Following the release of Decade: 1970-1980 in 2013, Decadent 1980-2000 is an equally eye opening, heart-warming and unashamedly candid collection of photographs taken by Australian social photographer Rennie Ellis during the 1980s and 1990s .
Drawn from the Rennie Ellis Photographic Archive and the collection of the State Library of Victoria, Decadent further showcases Ellis’ absolutely unique contribution to Australian photography, both as an art form and as an invaluable documenter of our social history.
At the Pub, Brisbane 1982
As with his work in the 1970s, Decadent captures all facets of Australian society with an honest, humourous and voyeuristic eye. Whether at the beach or in a nightclub, at a protest or at the Melbourne Cup, the subjects in Ellis’ photos are captured without awareness of the photographer’s presence. His images are a direct window into the fun, extroversion, freedom and hedonism that we now associate with the 1980s.
Mr. Muscleman, Albert Park Beach, 1986
Fully Equipped, Albert Park Beach, 1981
In her forward, Manuela Furci, director of the Rennie Ellis Photographic Archive writes that in selecting images for Decadent from Ellis’ immensely vast catalogue of images, the book presents a body of work that “that reveals not only our nation at play, but also the fun-loving, non-judgemental spirit of Rennie, whose childlike curiousity led him to enter and expose these once-hidden realms…”
Fantasy Ball, Melbourne, 2000
The book solidifies Ellis as one of Australia’s most important chroniclers of the 1970s, 80s and 90s, from high society and celebrity to the seedy and sordid, with wonderful sprinklings of the ‘everyday’.
100th Anniversary Party, Sunbury, 1983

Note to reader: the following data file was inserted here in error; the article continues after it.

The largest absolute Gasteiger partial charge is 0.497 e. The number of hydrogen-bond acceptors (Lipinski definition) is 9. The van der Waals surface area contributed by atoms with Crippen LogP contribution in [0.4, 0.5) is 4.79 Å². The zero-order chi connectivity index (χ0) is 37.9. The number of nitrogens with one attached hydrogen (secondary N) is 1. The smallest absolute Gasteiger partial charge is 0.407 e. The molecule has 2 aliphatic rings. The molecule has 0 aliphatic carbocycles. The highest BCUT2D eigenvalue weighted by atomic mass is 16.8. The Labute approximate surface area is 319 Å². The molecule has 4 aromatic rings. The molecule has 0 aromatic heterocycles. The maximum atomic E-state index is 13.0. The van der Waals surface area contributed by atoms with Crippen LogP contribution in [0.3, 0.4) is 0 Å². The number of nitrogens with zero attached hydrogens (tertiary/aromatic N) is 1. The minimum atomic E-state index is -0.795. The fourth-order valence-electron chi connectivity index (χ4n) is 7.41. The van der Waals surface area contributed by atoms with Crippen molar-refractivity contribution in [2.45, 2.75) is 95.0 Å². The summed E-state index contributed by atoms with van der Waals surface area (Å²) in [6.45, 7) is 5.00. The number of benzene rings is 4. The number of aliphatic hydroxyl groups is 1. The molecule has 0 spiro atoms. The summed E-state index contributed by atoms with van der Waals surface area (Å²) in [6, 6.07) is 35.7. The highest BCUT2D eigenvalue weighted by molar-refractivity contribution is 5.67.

The following is full forward from Manuela Furci, director of the Rennie Ellis Photographic Archive:
Decadent is a unique visual document that examines the hedonistic society that emerged in Australia in the early Eighties, an era that came to define how Rennie Ellis saw himself: ‘As an image junkie and compulsive photographer who delights in chronicling both popular culture and the demi-monde’ and who was, ‘intrigued by the quirkiness of human behaviour, especially when it ventures into the realms of the erotic, exotic and esoteric’.
When photographing, Ellis remembered entering what he later described as ‘a state of grace with chance’, using his camera as a key to unlock doors and cross the thresholds that bought him face to face with the excesses of hedonism. His non-judgmental, charismatic presence gave him an ‘access all-areas-pass’ to people and situations that might normally be outside his experience, allowing him to indulge in his own voyeurism. For Ellis, he felt a compulsion to: ‘Reveal the private and closed sides of life to a broader audience so they can be astounded and astonished’ by ‘holding a mirror image to society. I like trying to show people how the other half lives’. Intuitively Ellis was committed to capturing on film, moments in time that offered insights into the human condition. To achieve this intimacy he would become very much involved in the situation he was photographing rather than standing back as a dispassionate observer.